In Green v Emergency Services Telecommunications Authority  VSCA 207, the Victorian Court of Appeal today overturned a jury’s verdict following a nine-day trial. There had been a miscarriage of justice occasioned by the manner in which the plaintiff was cross-examined by the defendant’s trial counsel. He had made an allegation of recent invention involving a conspiracy between her and her solicitors to concoct a story.
A worker sued her employer for negligence. She took calls to the police for the Emergency Services Telecommunications Authority. Her case was that her injuries were occasioned by the frenetic work she put in on Black Saturday. The defendant’s counsel insinuated in his cross-examination of her that she had concocted the link between her injuries and the fires only after she had retained her third and final set of solicitors, and that her solicitors were complicit in the concoction. Counsel did not do so directly; the Court quoted Pope and commented that he wished to wound but was afraid to strike. But the Court found that, by a side wind, the allegation had been made, by implication.
The solicitor’s response to the insinuation at the time was to provide a copy of the file note of his first conference with the plaintiff, in which reference was made to Black Saturday, to the defendant’s counsel. He also advised defendant’s counsel that the second solicitor retained by the plaintiff had taken a history in which Black Saturday was mentioned as well. He demanded that the insinuation be withdrawn. The defendant’s solicitor declined. All this came out in evidence in the appeal. And it was very very wrong, their Honours said. So wrong that despite the ‘baffling’ inaction on the part of the plaintiff’s counsel in response (not tendering the file notes, not seeking to call the third solicitor to give evidence, not objecting to the cross-examination, and not applying for the discharge of the jury), though this was a significant problem for the plaintiff as appellant, there was still a miscarriage of justice such that the verdict should be overturned. The well had been poisoned irremediably, they reasoned.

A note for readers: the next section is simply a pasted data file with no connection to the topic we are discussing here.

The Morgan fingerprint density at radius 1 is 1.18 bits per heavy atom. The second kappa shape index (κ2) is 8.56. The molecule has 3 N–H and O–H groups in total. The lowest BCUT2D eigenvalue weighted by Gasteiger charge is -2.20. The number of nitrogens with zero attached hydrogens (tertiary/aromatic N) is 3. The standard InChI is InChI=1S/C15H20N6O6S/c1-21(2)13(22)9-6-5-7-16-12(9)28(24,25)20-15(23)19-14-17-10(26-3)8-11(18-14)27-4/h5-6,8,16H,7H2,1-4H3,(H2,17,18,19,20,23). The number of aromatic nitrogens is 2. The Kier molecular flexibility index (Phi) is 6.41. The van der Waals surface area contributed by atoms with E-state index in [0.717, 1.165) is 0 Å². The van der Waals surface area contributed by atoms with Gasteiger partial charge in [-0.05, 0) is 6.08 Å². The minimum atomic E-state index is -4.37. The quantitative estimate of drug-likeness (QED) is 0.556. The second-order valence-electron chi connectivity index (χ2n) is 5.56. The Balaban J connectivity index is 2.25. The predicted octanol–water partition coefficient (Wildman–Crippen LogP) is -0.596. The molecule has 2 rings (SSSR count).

It was submitted on the appeal that the plaintiff’s counsel’s inaction might have been explicable on the basis of a forensic decision not to take the risk of opening up all of the plaintiff’s privileged communications with her solicitors. If so, it would be an example of what I describe as implied waiver hysteria which I encounter very frequently. Mind you, the devilish complexity of the absolutely fundamental legal principle of client legal privilege makes me sympathise greatly with anyone whose command of the latest High Court cases on the question is not quite up to making, on the fly, a bold forensic decision predicated on disclosure not amounting to waiver. The judges of the Court of Appeal said:
’70 In oral argument on the appeal it was suggested for the appellant that a reason for not adopting the strategy of calling the solicitor might have been that counsel for the respondent may then have had carte blanche to cross-examine on privileged material, privilege having been waived by production of the file notes. We regard that suggestion as somewhat chimerical, however, since the judge had ample powers to circumscribe the scope of any cross-examination necessitated by the reckless allegations of respondent’s trial counsel, so as to protect the appellant from any further unfairness and so as to ensure that the respondent did not profit from the unjustifiable conduct of its counsel’
It is interesting that the entire decision proceeds without any recourse to s. 18(d) of the Civil Procedure Act 2010 or the amazingly elaborate suite of rules about having appropriate factual foundations to be found in the barristers’ conduct rules or, to a lesser extent, the solicitors’ conduct rules. I wrote about all this not so long ago in the March/April 2014 issue of the organ of the Australian Lawyers’ Alliance, Precedent: ‘The Consequences of Serious Allegations Without an Adequate Foundation’. Let me know if you would like a copy.
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